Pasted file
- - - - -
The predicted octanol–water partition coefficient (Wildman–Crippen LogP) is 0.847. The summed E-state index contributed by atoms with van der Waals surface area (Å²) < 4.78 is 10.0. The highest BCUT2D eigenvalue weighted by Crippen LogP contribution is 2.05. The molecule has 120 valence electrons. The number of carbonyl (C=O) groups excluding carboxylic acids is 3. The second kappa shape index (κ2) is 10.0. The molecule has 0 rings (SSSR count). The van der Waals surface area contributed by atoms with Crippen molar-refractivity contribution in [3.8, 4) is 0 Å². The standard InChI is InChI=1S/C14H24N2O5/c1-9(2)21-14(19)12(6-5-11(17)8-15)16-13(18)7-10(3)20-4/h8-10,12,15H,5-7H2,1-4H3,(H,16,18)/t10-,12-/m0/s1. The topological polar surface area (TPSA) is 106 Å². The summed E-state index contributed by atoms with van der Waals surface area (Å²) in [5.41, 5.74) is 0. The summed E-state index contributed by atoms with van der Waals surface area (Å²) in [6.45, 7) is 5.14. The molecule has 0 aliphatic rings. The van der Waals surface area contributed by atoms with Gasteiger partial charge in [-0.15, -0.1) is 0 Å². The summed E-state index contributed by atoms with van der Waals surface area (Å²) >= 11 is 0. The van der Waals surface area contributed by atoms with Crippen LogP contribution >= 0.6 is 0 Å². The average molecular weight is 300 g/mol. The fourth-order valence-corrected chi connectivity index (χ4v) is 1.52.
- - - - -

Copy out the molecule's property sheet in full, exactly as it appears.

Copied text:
The predicted octanol–water partition coefficient (Wildman–Crippen LogP) is 0.847. The summed E-state index contributed by atoms with van der Waals surface area (Å²) < 4.78 is 10.0. The highest BCUT2D eigenvalue weighted by Crippen LogP contribution is 2.05. The molecule has 120 valence electrons. The number of carbonyl (C=O) groups excluding carboxylic acids is 3. The second kappa shape index (κ2) is 10.0. The molecule has 0 rings (SSSR count). The van der Waals surface area contributed by atoms with Crippen molar-refractivity contribution in [3.8, 4) is 0 Å². The standard InChI is InChI=1S/C14H24N2O5/c1-9(2)21-14(19)12(6-5-11(17)8-15)16-13(18)7-10(3)20-4/h8-10,12,15H,5-7H2,1-4H3,(H,16,18)/t10-,12-/m0/s1. The topological polar surface area (TPSA) is 106 Å². The summed E-state index contributed by atoms with van der Waals surface area (Å²) in [5.41, 5.74) is 0. The summed E-state index contributed by atoms with van der Waals surface area (Å²) in [6.45, 7) is 5.14. The molecule has 0 aliphatic rings. The van der Waals surface area contributed by atoms with Gasteiger partial charge in [-0.15, -0.1) is 0 Å². The summed E-state index contributed by atoms with van der Waals surface area (Å²) >= 11 is 0. The van der Waals surface area contributed by atoms with Crippen LogP contribution >= 0.6 is 0 Å². The average molecular weight is 300 g/mol. The fourth-order valence-corrected chi connectivity index (χ4v) is 1.52.